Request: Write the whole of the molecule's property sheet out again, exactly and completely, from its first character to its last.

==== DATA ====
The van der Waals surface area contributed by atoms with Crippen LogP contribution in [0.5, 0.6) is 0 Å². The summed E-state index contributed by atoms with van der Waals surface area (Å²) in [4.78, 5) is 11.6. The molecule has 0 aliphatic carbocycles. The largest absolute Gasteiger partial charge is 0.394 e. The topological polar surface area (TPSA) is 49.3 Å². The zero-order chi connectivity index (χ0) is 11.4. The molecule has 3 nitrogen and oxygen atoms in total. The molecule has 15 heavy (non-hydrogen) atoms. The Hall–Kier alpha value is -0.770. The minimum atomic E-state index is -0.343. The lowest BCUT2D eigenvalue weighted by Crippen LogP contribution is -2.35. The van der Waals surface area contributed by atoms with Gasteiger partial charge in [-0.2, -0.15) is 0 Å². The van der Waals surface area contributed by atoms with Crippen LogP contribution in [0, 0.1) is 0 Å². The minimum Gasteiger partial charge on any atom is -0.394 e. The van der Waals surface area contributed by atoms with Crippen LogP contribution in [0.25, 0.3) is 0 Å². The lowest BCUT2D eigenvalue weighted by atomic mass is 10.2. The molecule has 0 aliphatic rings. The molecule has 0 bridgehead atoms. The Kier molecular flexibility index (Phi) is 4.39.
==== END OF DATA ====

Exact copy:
The van der Waals surface area contributed by atoms with Crippen LogP contribution in [0.5, 0.6) is 0 Å². The summed E-state index contributed by atoms with van der Waals surface area (Å²) in [4.78, 5) is 11.6. The molecule has 0 aliphatic carbocycles. The largest absolute Gasteiger partial charge is 0.394 e. The topological polar surface area (TPSA) is 49.3 Å². The zero-order chi connectivity index (χ0) is 11.4. The molecule has 3 nitrogen and oxygen atoms in total. The molecule has 15 heavy (non-hydrogen) atoms. The Hall–Kier alpha value is -0.770. The minimum atomic E-state index is -0.343. The lowest BCUT2D eigenvalue weighted by Crippen LogP contribution is -2.35. The van der Waals surface area contributed by atoms with Gasteiger partial charge in [-0.2, -0.15) is 0 Å². The van der Waals surface area contributed by atoms with Crippen LogP contribution in [0, 0.1) is 0 Å². The minimum Gasteiger partial charge on any atom is -0.394 e. The van der Waals surface area contributed by atoms with Crippen LogP contribution in [0.25, 0.3) is 0 Å². The lowest BCUT2D eigenvalue weighted by atomic mass is 10.2. The molecule has 0 aliphatic rings. The molecule has 0 bridgehead atoms. The Kier molecular flexibility index (Phi) is 4.39.